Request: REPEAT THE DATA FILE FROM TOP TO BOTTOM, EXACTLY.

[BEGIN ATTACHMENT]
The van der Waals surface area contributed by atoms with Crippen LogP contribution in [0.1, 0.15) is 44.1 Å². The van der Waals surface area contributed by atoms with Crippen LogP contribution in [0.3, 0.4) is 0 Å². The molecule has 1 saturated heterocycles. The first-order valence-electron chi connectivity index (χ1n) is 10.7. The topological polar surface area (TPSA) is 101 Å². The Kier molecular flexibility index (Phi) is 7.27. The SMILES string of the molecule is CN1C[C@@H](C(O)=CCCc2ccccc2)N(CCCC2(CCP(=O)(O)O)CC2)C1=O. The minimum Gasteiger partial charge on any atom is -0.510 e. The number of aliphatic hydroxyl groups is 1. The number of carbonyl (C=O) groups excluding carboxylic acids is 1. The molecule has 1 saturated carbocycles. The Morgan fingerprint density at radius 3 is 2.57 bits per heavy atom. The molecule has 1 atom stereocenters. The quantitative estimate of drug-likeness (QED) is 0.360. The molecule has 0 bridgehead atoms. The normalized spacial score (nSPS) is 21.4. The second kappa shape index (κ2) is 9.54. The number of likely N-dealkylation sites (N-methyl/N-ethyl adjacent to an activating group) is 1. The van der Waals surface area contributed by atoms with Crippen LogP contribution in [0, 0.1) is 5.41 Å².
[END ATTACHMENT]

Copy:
The van der Waals surface area contributed by atoms with Crippen LogP contribution in [0.1, 0.15) is 44.1 Å². The van der Waals surface area contributed by atoms with Crippen LogP contribution in [0.3, 0.4) is 0 Å². The molecule has 1 saturated heterocycles. The first-order valence-electron chi connectivity index (χ1n) is 10.7. The topological polar surface area (TPSA) is 101 Å². The Kier molecular flexibility index (Phi) is 7.27. The SMILES string of the molecule is CN1C[C@@H](C(O)=CCCc2ccccc2)N(CCCC2(CCP(=O)(O)O)CC2)C1=O. The minimum Gasteiger partial charge on any atom is -0.510 e. The number of aliphatic hydroxyl groups is 1. The number of carbonyl (C=O) groups excluding carboxylic acids is 1. The molecule has 1 saturated carbocycles. The Morgan fingerprint density at radius 3 is 2.57 bits per heavy atom. The molecule has 1 atom stereocenters. The quantitative estimate of drug-likeness (QED) is 0.360. The molecule has 0 bridgehead atoms. The normalized spacial score (nSPS) is 21.4. The second kappa shape index (κ2) is 9.54. The number of likely N-dealkylation sites (N-methyl/N-ethyl adjacent to an activating group) is 1. The van der Waals surface area contributed by atoms with Crippen LogP contribution in [0, 0.1) is 5.41 Å².